Washington—Representative Eliot L. Engel, Chairman of the House Committee on Foreign Affairs, today delivered the following remarks at a hearing of the Subcommittee on the Middle East, North Africa, and International Terrorism on the Trump Administration’s policy toward Iran:

“Thank you Chairman Deutch, Ranking Member Wilson, thank you for calling this hearing. And Special Representative Hook, thank you for appearing here today.

“I have been among the biggest critics of the Tehran regime in Congress. I didn’t vote for the JCPOA because I felt it didn’t prevent Iran from having nuclear weapons. It only postponed it. I didn’t like the fact that they would be awash with cash to continue their terrorist activities.

“Iran is the world’s most prolific state sponsor of terrorism. Its support for the Assad regime. Its abysmal record on human rights. Its imprisonment of Americans. And all this harmful behavior has isolated Iran and made them a threat to our security and that of our allies and partners. 

“These destabilizing and dangerous behaviors must end. 

“And frankly, Iran’s recent attacks on tankers in the Straits of Hormuz and the Gulf of Oman are setting the region on a course to war. We obviously need to deescalate this situation before the worst happens.

“However, the Administration’s most recent steps seem to be pushing us more toward confrontation than negotiation. The carrier group, rushing through the arms sale to Saudi Arabia—and we did a lot of work with that on this committee last week—coming up with a phony emergency to circumvent Congress and get these missiles to Saudi Arabia, putting more boots on the ground for supposedly defensive reasons, all framed by increasingly belligerent rhetoric. It does bother me because we should be trying to prevent confrontation.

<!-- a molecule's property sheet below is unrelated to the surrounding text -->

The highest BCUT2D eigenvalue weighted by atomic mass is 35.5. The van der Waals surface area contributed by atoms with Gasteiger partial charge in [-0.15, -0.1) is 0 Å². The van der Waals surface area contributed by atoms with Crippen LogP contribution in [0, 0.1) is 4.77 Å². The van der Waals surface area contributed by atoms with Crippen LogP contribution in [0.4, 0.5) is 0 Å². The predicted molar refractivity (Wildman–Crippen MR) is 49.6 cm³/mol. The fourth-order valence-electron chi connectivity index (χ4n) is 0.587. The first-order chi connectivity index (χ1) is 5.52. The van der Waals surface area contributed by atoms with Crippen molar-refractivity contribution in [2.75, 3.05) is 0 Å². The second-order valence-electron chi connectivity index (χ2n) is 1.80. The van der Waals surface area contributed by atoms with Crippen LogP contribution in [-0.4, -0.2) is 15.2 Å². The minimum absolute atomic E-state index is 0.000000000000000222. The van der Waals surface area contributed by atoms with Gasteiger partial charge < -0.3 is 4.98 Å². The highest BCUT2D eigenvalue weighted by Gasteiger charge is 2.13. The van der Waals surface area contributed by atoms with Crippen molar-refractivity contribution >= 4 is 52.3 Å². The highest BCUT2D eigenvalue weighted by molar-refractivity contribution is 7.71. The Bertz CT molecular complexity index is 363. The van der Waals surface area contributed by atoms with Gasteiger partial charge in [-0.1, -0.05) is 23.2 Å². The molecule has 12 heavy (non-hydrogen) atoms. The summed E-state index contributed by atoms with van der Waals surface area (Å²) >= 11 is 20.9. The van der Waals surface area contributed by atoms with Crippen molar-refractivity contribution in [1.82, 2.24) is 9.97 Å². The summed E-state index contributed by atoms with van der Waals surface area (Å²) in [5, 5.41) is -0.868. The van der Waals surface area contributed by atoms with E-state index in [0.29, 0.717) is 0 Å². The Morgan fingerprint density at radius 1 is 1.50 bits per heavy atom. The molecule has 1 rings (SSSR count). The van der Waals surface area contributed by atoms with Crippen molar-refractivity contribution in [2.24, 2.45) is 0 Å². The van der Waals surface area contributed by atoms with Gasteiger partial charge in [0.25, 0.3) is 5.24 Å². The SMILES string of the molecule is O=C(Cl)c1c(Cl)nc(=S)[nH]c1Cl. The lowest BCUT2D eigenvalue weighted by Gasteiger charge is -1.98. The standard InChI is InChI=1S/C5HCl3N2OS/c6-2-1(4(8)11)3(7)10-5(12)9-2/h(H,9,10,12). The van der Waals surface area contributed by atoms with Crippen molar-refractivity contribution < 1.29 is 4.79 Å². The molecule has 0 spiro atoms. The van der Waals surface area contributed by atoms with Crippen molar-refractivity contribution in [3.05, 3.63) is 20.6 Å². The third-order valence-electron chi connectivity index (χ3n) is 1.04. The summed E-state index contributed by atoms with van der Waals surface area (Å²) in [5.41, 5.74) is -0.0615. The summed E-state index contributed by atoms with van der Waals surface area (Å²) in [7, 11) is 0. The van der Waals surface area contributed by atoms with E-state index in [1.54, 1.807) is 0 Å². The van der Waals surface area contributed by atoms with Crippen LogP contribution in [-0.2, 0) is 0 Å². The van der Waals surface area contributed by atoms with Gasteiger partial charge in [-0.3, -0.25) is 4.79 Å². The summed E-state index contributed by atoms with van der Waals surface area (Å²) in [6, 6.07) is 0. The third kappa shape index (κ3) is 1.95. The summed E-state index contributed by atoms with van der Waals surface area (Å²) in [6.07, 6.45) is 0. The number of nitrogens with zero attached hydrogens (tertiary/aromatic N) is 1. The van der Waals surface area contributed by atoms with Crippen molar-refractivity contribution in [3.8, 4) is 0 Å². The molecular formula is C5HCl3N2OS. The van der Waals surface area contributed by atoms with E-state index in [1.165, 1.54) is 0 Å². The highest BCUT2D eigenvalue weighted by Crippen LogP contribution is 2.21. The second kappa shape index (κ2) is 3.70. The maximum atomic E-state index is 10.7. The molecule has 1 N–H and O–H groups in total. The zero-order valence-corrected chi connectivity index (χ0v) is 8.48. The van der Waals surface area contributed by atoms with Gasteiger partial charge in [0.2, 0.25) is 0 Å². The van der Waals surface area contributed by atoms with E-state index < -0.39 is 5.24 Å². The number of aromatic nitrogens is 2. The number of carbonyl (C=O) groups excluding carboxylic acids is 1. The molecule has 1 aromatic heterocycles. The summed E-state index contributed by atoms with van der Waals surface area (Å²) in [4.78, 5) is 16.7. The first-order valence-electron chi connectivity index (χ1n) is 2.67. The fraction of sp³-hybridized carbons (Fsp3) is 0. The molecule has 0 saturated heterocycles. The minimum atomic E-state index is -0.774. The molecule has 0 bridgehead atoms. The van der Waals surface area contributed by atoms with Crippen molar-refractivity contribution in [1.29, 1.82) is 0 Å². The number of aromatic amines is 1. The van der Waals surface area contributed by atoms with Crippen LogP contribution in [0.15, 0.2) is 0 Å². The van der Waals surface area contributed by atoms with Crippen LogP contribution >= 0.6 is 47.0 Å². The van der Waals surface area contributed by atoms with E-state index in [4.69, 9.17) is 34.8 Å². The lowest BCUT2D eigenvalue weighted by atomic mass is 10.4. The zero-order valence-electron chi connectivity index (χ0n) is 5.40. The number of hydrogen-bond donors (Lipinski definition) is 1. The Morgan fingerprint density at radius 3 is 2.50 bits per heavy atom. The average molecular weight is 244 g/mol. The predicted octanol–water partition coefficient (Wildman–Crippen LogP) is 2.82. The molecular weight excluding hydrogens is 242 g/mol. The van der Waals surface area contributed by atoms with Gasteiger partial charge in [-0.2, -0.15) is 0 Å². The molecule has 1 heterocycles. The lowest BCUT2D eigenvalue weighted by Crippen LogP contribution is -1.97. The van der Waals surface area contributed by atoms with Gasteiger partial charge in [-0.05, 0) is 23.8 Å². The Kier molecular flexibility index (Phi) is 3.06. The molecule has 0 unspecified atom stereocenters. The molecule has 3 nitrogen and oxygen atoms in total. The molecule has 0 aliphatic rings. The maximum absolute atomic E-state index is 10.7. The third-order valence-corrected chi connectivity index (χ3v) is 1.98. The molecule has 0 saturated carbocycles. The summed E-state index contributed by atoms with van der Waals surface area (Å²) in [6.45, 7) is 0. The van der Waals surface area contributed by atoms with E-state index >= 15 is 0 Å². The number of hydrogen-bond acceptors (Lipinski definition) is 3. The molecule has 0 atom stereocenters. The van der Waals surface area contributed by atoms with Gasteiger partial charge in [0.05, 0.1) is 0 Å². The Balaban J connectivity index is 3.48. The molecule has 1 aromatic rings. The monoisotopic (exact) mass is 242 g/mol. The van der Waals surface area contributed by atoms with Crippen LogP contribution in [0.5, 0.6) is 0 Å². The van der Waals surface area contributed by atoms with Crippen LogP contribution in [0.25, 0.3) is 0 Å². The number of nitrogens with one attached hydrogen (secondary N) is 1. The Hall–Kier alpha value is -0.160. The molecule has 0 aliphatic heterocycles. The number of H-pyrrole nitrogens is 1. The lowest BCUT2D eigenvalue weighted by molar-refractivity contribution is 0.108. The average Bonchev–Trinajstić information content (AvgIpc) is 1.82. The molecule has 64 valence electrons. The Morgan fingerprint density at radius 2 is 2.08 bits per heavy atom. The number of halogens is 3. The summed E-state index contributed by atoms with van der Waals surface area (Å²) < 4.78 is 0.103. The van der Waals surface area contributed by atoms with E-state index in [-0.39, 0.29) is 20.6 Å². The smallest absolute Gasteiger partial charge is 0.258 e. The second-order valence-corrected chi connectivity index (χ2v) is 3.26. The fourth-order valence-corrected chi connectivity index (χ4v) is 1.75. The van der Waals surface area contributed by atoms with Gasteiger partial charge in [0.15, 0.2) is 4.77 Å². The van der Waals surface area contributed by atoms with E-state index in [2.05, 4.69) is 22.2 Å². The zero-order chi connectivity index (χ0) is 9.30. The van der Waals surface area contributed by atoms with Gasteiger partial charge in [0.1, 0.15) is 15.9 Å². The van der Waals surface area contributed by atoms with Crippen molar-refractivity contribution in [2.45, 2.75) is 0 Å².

“So I want to tell you what I see, Mr. Hook. I see a growing risk of miscalculation. I see more and more scenarios that could spark a conflict—that could lead to the United States stumbling into war. What I’d like to hear from the Administration is the clearest possible statement that the United States is not looking for war with Iran and how we can get Iran back to the negotiating table.

“And if we can’t hear that from the Administration, I want to make it very clear, Mr. Hook, that military action against Iran without the approval of Congress is absolutely not an option. Congress has coequal powers under the constitution and, you know, we went through 20 years of going along with wars because we were told certain things were a fact when in fact they weren’t. So I think that Congress has to play a major role and the AUMF from 2001 has no relevance with the situation with Iran today. I will resist the Administration using that as an excuse to go to war. 

“If the Administration sees a threat that requires military force against Iran, your first stop is right here on Capitol Hill. There is no law—no aging authorization from another conflict—that’s the 2001 AUMF—that could apply to war against Iran. The Administration would need prior authorization from Congress before going to war.

“So I want to just make my position very clear and say that my opinions of the Iranian regime have not changed. They are dangerous. They’re the most dangerous regime in the Middle East. And they are the number one state sponsor of terrorism. But that is not an excuse for the United States to plunge into another war without congressional approval.”

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